Officer facing court-martial denounces war

Times Staff Writer

The nation’s first Army officer to refuse deployment to Iraq urged the public in a statement Wednesday to “stop the war so that the death and sacrifices of American soldiers will not be in vain” after a major legal setback in his court-martial proceedings.

First Lt. Ehren Watada, who is based at Ft. Lewis near Seattle, faces six years in prison for failing to deploy to Iraq last year with his Stryker brigade and for criticizing President Bush and the war in statements to the media and at a peace convention.

The 28-year-old Honolulu native has argued that the war is illegal because Bush did not obtain proper authorization for it, and that Army rules and the Nuremberg principles adopted after World War II required Watada to disobey orders to participate.


On Tuesday, however, Lt. Col. John M. Head, the military judge in the case, rejected Watada’s request to debate the legality of the war at his court-martial next month. Although Watada’s attorney, Eric Seitz, had sought to open the question so the soldier could explain why he defied his deployment orders, Head ruled that the war’s legality was a political question irrelevant to the charges at hand.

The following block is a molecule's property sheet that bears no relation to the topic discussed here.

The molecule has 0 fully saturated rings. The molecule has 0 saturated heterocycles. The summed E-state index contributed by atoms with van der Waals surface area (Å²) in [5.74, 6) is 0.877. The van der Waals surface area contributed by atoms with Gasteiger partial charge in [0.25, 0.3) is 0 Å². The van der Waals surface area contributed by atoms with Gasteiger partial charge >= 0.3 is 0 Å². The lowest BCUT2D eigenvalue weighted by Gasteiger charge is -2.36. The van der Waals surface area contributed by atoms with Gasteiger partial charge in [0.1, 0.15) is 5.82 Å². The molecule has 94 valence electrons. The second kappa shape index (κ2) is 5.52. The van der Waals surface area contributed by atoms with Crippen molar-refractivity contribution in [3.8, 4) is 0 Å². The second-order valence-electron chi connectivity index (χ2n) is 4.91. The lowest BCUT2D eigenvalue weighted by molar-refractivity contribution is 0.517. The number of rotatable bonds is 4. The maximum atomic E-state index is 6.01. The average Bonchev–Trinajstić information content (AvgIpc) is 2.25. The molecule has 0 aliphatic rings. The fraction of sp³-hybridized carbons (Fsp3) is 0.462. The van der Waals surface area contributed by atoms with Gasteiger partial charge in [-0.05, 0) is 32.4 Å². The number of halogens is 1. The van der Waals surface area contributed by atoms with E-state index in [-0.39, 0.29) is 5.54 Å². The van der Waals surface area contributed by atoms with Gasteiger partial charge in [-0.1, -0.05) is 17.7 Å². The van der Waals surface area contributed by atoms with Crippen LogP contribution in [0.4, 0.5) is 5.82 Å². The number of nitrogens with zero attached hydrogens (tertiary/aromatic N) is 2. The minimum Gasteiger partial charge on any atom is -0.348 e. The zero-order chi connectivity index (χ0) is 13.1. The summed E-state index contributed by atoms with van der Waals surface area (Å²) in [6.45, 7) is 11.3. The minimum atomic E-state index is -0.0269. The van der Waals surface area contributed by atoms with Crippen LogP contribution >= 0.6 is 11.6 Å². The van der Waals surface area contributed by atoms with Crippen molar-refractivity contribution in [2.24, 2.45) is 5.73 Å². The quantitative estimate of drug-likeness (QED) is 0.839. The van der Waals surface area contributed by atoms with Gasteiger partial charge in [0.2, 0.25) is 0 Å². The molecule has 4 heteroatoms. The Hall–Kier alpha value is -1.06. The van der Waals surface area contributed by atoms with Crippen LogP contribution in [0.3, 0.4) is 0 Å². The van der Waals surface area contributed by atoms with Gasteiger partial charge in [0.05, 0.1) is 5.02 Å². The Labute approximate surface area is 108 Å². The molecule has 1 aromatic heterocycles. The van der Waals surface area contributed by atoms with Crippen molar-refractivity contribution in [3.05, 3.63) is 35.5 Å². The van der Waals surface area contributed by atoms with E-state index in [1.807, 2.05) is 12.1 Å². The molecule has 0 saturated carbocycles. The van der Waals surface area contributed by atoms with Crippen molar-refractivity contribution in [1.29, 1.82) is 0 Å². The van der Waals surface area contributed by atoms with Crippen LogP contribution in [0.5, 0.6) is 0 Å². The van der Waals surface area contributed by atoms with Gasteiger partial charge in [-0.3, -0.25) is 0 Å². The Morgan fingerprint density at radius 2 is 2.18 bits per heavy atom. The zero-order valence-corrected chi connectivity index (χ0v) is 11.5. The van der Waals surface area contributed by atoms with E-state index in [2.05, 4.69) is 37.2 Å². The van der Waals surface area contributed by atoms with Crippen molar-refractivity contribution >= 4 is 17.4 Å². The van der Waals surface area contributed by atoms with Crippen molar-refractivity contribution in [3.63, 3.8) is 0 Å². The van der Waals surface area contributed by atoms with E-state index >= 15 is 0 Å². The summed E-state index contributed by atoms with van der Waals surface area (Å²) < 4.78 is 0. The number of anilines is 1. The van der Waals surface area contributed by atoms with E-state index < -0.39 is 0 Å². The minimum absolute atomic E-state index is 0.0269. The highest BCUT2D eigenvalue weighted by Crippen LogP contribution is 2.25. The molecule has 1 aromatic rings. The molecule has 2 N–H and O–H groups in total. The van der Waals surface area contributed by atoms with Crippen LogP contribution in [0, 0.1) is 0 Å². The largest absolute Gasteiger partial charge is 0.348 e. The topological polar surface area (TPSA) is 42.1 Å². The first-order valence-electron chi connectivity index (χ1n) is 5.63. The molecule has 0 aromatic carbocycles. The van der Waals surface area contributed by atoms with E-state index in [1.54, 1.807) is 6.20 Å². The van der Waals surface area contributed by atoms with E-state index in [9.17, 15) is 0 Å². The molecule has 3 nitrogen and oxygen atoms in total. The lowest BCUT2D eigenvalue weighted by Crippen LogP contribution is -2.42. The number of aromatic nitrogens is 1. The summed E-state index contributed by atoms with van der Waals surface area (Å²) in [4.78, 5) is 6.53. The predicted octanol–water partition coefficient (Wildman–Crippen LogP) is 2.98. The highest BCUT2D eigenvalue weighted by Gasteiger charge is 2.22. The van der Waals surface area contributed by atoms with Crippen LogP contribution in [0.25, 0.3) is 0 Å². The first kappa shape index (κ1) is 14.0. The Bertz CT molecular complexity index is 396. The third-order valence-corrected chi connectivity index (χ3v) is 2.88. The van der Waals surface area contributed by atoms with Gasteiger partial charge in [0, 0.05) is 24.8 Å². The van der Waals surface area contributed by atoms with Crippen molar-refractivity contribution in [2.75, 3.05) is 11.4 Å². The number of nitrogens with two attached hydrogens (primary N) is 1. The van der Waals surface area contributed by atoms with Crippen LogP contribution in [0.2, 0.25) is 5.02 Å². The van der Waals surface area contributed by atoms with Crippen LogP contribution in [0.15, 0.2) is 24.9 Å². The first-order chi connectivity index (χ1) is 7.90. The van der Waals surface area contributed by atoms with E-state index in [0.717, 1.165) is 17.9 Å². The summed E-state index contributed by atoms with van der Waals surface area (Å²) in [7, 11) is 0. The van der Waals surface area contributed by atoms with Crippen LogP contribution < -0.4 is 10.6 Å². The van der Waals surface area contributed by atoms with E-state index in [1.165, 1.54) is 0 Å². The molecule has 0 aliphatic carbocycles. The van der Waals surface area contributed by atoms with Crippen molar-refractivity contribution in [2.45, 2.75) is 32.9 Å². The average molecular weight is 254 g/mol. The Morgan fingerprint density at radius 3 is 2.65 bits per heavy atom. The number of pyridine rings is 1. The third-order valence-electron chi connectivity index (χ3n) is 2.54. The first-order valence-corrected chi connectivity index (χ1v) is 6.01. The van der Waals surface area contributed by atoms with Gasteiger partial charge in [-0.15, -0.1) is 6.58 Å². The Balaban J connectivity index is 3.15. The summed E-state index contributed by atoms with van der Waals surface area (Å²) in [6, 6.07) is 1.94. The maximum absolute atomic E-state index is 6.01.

Head also rejected motions to dismiss charges of “conduct unbecoming an officer” related to Watada’s criticism of Bush and the war.

Seitz had argued that the 1st Amendment protected Watada’s remarks. But Head disagreed in his written decision, saying that courts have ruled that soldiers do not enjoy the same degree of free-speech protections as civilians.

In an interview, Seitz said he was “appalled” by the rulings. “They are extraordinarily broad and subjective, which I find reprehensible. They are essentially saying there is no right to criticize, which we all know is not true,” he said, vowing to appeal any conviction to the federal courts.

Watada’s court-martial is scheduled for Feb. 5 at Ft. Lewis.

Despite the setback, Watada’s statement urged Americans to “fulfill their civic obligations” by protesting the war. “I firmly stand by my belief that this war is illegal and immoral.”